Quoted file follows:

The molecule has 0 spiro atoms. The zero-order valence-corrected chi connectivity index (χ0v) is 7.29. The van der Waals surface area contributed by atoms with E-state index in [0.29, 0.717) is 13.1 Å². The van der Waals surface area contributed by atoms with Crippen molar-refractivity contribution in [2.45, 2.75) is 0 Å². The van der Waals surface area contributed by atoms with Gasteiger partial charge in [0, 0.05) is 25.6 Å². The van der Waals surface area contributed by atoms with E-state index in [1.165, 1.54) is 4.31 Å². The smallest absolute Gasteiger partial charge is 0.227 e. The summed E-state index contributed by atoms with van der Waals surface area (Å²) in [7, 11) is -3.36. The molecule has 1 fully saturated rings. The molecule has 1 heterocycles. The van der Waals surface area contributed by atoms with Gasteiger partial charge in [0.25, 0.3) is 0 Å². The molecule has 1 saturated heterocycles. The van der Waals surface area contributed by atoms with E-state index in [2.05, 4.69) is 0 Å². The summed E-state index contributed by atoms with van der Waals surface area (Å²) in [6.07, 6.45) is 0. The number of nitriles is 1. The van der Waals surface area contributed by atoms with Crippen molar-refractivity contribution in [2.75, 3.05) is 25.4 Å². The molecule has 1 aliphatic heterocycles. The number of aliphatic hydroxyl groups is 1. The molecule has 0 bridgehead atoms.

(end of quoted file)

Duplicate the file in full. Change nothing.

The molecule has 0 spiro atoms. The zero-order valence-corrected chi connectivity index (χ0v) is 7.29. The van der Waals surface area contributed by atoms with E-state index in [0.29, 0.717) is 13.1 Å². The van der Waals surface area contributed by atoms with Crippen molar-refractivity contribution in [2.45, 2.75) is 0 Å². The van der Waals surface area contributed by atoms with Gasteiger partial charge in [0, 0.05) is 25.6 Å². The van der Waals surface area contributed by atoms with E-state index in [1.165, 1.54) is 4.31 Å². The smallest absolute Gasteiger partial charge is 0.227 e. The summed E-state index contributed by atoms with van der Waals surface area (Å²) in [7, 11) is -3.36. The molecule has 1 fully saturated rings. The molecule has 1 heterocycles. The van der Waals surface area contributed by atoms with Gasteiger partial charge in [0.25, 0.3) is 0 Å². The molecule has 1 saturated heterocycles. The van der Waals surface area contributed by atoms with E-state index in [2.05, 4.69) is 0 Å². The summed E-state index contributed by atoms with van der Waals surface area (Å²) in [6.07, 6.45) is 0. The number of nitriles is 1. The van der Waals surface area contributed by atoms with Crippen molar-refractivity contribution in [2.75, 3.05) is 25.4 Å². The molecule has 1 aliphatic heterocycles. The number of aliphatic hydroxyl groups is 1. The molecule has 0 bridgehead atoms.